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We are using Groovy and Guice on a project and I came across the following error:

groovy.lang.MissingPropertyException: No such property: myService for class: com.me.api.services.SomeService$$EnhancerByGuice$$536bdaec

Took a bit to figure out, but it was because I was referencing a private class member, that was injected, inside of a closure. Can anyone shed any light as to why this happens?

Furthermore, is there any better way of doing this?

Here is a snippet of what the class looks like:

import javax.inject.Inject
import javax.inject.Singleton

@Singleton
class MyService extends BaseService<Thing> {

    @Inject
    private ThingDao thingDao

    @Inject
    private OtherService<Thing> otherService

    @Override
    List<Thing> findAll() {
        List<Thing> things = this.dao.findAll()

        things.each { 
            //Note: This doesn't work!
            otherService.doSomething()
        }

        things
    }

I either have to use a standard for loop or not use the injected member which then tends to lead to code duplication.

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  • 2
    Nothing really to do with Guice. The field is private, so Groovy doesn't generate an accessor for it. Dec 1, 2016 at 16:32
  • 1
    In plain Groovy, private class fields are accessible from closures. But, keep in mind the private field is being injected to the class instance, not the closure. The closure's resolve/delegation strategy comes into play something needs to be looked up within a closure. Try posting an example which demonstrated your problem more thoroughly. Dec 1, 2016 at 21:47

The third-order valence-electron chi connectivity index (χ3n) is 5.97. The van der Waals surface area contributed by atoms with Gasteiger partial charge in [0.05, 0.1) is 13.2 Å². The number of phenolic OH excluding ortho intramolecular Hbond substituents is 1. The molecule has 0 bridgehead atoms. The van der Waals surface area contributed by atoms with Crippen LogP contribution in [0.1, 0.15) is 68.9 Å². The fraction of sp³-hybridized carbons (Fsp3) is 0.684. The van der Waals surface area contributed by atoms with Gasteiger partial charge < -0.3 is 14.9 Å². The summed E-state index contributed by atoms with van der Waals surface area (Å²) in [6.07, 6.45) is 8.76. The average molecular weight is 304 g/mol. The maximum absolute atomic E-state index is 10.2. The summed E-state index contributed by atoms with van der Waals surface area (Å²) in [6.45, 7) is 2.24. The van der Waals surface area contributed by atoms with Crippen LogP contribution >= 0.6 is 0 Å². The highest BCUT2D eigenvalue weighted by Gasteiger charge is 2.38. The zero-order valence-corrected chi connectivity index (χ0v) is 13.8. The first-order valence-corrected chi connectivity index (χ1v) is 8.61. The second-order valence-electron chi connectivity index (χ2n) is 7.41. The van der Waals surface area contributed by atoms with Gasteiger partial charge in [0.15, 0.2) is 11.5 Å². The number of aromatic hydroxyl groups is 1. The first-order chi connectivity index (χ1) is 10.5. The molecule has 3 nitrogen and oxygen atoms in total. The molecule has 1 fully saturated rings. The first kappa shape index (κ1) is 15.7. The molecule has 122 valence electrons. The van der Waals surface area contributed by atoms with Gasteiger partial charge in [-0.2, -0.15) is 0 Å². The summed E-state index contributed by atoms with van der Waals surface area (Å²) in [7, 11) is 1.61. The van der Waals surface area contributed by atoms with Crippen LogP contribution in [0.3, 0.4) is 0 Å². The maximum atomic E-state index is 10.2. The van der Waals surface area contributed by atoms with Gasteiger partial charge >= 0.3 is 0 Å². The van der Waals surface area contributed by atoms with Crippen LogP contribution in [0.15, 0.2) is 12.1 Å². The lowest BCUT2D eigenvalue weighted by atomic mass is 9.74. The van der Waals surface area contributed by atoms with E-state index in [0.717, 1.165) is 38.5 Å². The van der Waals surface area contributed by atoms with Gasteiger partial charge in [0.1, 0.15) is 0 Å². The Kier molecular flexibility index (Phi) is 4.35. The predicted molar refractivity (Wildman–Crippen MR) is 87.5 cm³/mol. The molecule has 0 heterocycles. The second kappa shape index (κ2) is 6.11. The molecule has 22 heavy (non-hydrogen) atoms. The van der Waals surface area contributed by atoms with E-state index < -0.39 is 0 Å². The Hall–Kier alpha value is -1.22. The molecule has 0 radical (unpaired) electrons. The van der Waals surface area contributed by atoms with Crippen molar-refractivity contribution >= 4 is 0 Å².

1 Answer 1

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TLDR;

Either declare otherService public (remove private modifier) or add a getter OtherService<Thing> getOtherService(){otherService}

If you absolutely want to avoid exposing the field through a property, you can do the following trick: create a local variable outside the Closure scope that references your service:

OtherService<Thing> otherService=this.otherService
things.each { 
        //Note: This will work! Because now there is a local variable in the scope. 
        //This is handled by normal anonymous inner class mechanisms in the JVM.
        otherService.doSomething()
}

Explanation

Under the hood, your closure is an object of an anonymous class, not the object that has your private field, otherService.

This means that it can't resolve a direct reference to the field. Accessing a symbol inside the closure will first look at local variables, and if no match is found, the getProperty() method in Closure will be called to find a property, depending on the resolution strategy that you defined. By default, this is OWNER_FIRST.

If you look the code of Closure#getProperty:

        switch(resolveStrategy) {
            case DELEGATE_FIRST:
                return getPropertyDelegateFirst(property);
            case DELEGATE_ONLY:
                return InvokerHelper.getProperty(this.delegate, property);
            case OWNER_ONLY:
                return InvokerHelper.getProperty(this.owner, property);
            case TO_SELF:
                return super.getProperty(property);
            default:
                return getPropertyOwnerFirst(property);
        }

You see that the owner, delegate and declaring objects need to have matching properties.

In groovy, if you declare a field private, you won't get auto-generated accessor methods, so no properties will be publicly exposed for outside objects.

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